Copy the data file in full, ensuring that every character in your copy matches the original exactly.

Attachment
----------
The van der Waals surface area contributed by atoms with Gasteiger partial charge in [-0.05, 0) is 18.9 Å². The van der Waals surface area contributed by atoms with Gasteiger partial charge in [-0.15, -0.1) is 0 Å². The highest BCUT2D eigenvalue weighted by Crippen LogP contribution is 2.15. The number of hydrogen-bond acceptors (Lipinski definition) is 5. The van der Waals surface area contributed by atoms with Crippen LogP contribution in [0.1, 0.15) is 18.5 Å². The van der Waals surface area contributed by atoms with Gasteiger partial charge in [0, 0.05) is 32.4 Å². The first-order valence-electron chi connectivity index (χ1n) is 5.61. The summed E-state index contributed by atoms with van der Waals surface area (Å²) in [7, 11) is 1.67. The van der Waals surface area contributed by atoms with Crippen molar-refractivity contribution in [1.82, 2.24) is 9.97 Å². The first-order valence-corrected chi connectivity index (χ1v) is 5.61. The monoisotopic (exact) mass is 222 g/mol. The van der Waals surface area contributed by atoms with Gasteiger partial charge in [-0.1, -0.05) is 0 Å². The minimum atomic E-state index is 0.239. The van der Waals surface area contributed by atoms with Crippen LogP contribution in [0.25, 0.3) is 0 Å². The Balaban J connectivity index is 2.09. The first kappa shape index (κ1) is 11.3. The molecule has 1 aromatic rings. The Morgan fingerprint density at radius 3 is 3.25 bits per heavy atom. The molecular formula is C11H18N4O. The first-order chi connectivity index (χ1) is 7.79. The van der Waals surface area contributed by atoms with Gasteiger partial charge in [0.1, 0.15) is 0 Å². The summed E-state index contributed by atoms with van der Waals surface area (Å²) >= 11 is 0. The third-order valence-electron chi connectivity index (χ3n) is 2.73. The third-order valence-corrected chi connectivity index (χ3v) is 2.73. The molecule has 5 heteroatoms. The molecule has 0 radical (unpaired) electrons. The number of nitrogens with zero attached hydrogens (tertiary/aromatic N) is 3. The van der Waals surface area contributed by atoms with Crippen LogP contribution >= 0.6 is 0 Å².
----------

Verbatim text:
The van der Waals surface area contributed by atoms with Gasteiger partial charge in [-0.05, 0) is 18.9 Å². The van der Waals surface area contributed by atoms with Gasteiger partial charge in [-0.15, -0.1) is 0 Å². The highest BCUT2D eigenvalue weighted by Crippen LogP contribution is 2.15. The number of hydrogen-bond acceptors (Lipinski definition) is 5. The van der Waals surface area contributed by atoms with Crippen LogP contribution in [0.1, 0.15) is 18.5 Å². The van der Waals surface area contributed by atoms with Gasteiger partial charge in [0, 0.05) is 32.4 Å². The first-order valence-electron chi connectivity index (χ1n) is 5.61. The summed E-state index contributed by atoms with van der Waals surface area (Å²) in [7, 11) is 1.67. The van der Waals surface area contributed by atoms with Crippen molar-refractivity contribution in [1.82, 2.24) is 9.97 Å². The first-order valence-corrected chi connectivity index (χ1v) is 5.61. The monoisotopic (exact) mass is 222 g/mol. The van der Waals surface area contributed by atoms with Gasteiger partial charge in [-0.1, -0.05) is 0 Å². The minimum atomic E-state index is 0.239. The van der Waals surface area contributed by atoms with Crippen LogP contribution in [0.25, 0.3) is 0 Å². The Balaban J connectivity index is 2.09. The first kappa shape index (κ1) is 11.3. The molecule has 1 aromatic rings. The Morgan fingerprint density at radius 3 is 3.25 bits per heavy atom. The molecular formula is C11H18N4O. The first-order chi connectivity index (χ1) is 7.79. The van der Waals surface area contributed by atoms with Gasteiger partial charge in [0.1, 0.15) is 0 Å². The summed E-state index contributed by atoms with van der Waals surface area (Å²) >= 11 is 0. The third-order valence-electron chi connectivity index (χ3n) is 2.73. The third-order valence-corrected chi connectivity index (χ3v) is 2.73. The molecule has 5 heteroatoms. The molecule has 0 radical (unpaired) electrons. The number of nitrogens with zero attached hydrogens (tertiary/aromatic N) is 3. The van der Waals surface area contributed by atoms with Crippen LogP contribution >= 0.6 is 0 Å².